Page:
Expectations (part 2)

With the knowledge that our expectations affect our feelings, what can we do to produce more positive feelings?

A couple weeks ago, I was texting a friend and had thought she would call me later in the evening. Although we didn’t explicitly say this arrangement, I had still thought and expected her to call. In the evening, I heard my phone ring as I was taking a shower. I was very excited that my friend called. After finishing my shower, I picked up my phone to call my friend back but the caller display made me stop… I realized the call was actually from my mom! My excitement changed into disappointment almost immediately because my expectation and belief on the truthfulness of my expectations were suddenly proved to be wrong. Had I instead not expected a call (since we didn’t actually agree upon it), I would surely not had felt disappointed. This leads to my guideline for producing happy feelings:

Expect events when you are confident that they will happen (eg, when you directly produce the outcome)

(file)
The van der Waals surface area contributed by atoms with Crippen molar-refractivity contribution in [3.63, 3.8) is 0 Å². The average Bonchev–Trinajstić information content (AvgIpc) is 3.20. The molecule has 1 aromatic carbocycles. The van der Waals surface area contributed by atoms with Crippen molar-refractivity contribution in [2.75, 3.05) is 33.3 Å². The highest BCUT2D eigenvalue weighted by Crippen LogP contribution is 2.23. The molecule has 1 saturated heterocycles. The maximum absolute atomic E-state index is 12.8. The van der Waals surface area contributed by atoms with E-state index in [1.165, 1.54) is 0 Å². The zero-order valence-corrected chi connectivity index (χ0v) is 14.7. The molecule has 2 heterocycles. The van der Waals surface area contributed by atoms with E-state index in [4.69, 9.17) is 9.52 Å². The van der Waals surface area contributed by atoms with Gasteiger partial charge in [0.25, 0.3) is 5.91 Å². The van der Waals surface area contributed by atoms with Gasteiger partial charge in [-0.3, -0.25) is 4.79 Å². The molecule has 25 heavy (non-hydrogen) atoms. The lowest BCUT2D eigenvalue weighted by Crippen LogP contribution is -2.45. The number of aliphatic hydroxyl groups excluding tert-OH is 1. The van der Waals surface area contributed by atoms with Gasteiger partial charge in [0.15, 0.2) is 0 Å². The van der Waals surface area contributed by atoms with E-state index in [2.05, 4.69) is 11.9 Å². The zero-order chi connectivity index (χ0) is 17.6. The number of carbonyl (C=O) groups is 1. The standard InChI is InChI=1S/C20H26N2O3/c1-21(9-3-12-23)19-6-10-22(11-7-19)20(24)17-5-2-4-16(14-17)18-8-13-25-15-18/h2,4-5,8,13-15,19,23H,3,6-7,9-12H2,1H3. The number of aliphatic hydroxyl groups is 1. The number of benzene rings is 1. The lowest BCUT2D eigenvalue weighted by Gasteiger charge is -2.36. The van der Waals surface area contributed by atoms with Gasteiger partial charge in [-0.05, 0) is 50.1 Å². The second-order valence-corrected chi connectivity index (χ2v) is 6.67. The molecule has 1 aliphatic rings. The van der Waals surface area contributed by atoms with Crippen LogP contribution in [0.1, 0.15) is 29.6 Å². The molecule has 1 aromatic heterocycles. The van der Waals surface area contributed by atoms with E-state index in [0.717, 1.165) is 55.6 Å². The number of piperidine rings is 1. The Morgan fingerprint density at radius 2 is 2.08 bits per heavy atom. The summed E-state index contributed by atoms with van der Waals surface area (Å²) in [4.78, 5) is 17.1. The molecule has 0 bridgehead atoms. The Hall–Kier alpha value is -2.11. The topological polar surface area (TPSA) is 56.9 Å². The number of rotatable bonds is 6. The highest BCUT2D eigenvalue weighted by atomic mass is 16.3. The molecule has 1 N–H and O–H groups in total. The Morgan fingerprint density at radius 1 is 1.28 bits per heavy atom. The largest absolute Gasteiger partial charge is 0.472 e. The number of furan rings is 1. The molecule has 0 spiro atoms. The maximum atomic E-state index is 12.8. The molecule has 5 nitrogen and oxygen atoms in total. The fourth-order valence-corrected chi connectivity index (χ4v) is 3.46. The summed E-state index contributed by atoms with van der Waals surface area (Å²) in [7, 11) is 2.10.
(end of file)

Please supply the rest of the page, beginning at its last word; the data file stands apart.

There are exceptions to this guideline (after all, a guideline is a general rule of thumb that usually applies but doesn’t apply in every situation) but applying it ensures we limit the number of unreliable or blind expectations and that we think critically about our beliefs before committing to expect certain outcomes. In addition, by only expecting events that we are confident will happen, we appreciate other outcomes more because we had less expectations of them than before.

Some people choose inaccurate information over uncertainty and by extension, would rather expect a certain outcome even when there are few reasons for that outcome to be true. I used to think this way but after a couple heartbreaking personal experiences, I decided to accept uncertainty and expect outcomes only when I have reason to believe they will happen because they were more practical and emotionally safer than the alternative.


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